I still have to undergo chemo and radiation, which WILL SUCK BAD, but guess what else? On the day I had surgery, while I was asleep and doctors were taking cancer out of me, the FDA got around to approving the very first PARP inhibitor, called Lynparza (olaparib) to treat breast cancers like mine. The clinical trial results of this treatment were so promising that FDA approval was fast-tracked. So, not only did they get the cancer, but the treatment I’m about to have is the first one that has any promise at all that this cancer will not come back. You can’t make this stuff up.

So, we start with hope. Again. We start again with hope. And also laughter. A few quick small tales….

  1. While under the influence of pain medicine, I tried to DIY my own JP drain stitchimages, which was too tight and blocking the suction of excess fluid from my body. This one is for my medical professionals out there who will get all that jargon. I spent today sheepishly getting it re-sutured. These are the hazards of studying the maker movement and taking narcotics.
  2. Every time I leave, my kids expect me to return bald. Also, Henry would like to know just exactly what kind of “medicine” would MAKE ME SICK IN ORDER TO MAKE ME BETTER. He thinks this is ridiculous. Smart kid.
  3. Vivian calls my incision “Mommy’s scrape”. She’s got me in for regular check ups. Today she painted me a picture, showed it to me, wrapped it in a box, and then made me unwrap it and act surprised. She’s also making plans for matching pink wigs, and painting head scarves for me to wear.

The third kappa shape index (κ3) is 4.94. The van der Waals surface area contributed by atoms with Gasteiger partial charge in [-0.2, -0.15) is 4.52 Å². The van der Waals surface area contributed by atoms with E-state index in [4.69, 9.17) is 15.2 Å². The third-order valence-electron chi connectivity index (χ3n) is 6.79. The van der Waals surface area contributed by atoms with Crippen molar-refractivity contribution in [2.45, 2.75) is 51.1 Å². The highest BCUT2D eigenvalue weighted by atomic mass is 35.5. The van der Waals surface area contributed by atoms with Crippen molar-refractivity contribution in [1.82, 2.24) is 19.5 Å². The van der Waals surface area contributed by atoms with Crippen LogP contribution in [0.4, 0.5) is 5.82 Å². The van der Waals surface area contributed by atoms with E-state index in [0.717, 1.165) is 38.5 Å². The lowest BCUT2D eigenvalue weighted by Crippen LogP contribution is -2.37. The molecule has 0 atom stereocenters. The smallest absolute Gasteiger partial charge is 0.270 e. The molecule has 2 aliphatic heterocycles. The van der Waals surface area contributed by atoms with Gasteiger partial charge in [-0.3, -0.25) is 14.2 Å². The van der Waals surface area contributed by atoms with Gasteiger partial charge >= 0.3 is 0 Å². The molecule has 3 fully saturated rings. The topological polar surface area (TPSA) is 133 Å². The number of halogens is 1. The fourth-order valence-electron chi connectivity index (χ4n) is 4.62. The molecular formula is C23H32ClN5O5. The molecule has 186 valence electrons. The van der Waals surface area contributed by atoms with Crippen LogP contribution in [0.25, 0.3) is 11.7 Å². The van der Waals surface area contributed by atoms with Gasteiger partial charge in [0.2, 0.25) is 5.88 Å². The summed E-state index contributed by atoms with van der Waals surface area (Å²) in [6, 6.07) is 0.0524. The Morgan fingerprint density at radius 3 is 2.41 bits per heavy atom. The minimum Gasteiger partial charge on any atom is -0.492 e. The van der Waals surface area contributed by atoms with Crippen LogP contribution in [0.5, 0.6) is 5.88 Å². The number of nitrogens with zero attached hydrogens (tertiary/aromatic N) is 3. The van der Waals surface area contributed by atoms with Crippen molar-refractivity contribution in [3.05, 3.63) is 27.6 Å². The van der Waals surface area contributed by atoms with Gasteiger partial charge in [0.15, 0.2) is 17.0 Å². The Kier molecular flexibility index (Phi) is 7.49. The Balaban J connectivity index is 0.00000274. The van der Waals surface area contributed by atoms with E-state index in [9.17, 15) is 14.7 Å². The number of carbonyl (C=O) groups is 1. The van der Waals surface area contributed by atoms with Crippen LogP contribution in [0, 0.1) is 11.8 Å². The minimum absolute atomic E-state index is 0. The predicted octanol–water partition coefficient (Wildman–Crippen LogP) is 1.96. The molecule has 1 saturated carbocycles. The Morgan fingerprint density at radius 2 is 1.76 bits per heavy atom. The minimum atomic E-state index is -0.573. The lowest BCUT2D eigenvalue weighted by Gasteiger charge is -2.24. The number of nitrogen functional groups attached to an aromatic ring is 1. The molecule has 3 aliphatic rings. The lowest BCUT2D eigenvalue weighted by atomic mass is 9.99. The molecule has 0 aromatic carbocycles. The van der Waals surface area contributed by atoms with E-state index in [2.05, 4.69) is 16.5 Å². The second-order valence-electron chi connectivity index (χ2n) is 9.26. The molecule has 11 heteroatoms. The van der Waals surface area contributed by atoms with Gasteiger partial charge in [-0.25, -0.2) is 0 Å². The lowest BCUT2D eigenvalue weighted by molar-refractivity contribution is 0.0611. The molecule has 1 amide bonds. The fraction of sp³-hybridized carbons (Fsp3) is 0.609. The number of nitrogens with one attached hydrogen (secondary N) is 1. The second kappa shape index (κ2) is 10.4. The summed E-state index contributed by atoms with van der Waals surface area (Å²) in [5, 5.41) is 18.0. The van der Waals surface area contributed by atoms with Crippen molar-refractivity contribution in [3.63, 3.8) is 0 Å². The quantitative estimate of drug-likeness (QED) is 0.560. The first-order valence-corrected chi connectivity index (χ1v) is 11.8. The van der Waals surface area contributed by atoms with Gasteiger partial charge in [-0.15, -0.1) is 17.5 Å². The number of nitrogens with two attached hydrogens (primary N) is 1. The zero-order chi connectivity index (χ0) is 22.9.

4. The week after New Year’s, our families pooled money and sent us all to Disney World in Florida. It was mostly magical, however, there was a moment when I began to cry while in line for the Dumbo ride because the Magic Kingdom was so crowded that I witnessed families turning territorial and wild-eyed, nearly feral to provide A GODDAMN HAPPY TIME FOR THEIR GODDAMN CHILDREN, and all of this when I had cancer, goddamnit, and we’d been waiting to ride this fucking Dumbo for like an hour. But then we splurged on a dessert party and reserved fireworks seating. It was beautiful. And then, from 9:30-Midnight, Henry and I ran around and rode the rides that were too crowded during the day. And THAT was magic.

 

5 thoughts on “Magic.

  1. Back in the day, my fam went to Disney and we did the late night rides and it was truly magical. So happy you had the chance to do that with Henry. And so happy that this year is beginning with hope. When can I show up and take you out for a beer you’re not supposed to have?

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  2. Emily, thank you, thank you, thank you!!! While we haven’t met, I know your adorable parents and heard thru the grapevine, that you were facing this SHIT, yet again. I’ve been thinking about you and praying that good would prevail. It seems from what you’ve written, it has. Thank God..or whomever. Sad that you’ve had to go thru this, so happy that you’ve got rid of it in time. All the best as you move forward.

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  3. Emily, you are such an inspiration, and I learn a lot every time I read your blog posts. I thank your mom for posting them! I don’t know what else to say other than keep up that good fight against that damn cancer. Thank you so much for sharing just a bit of what you are going through.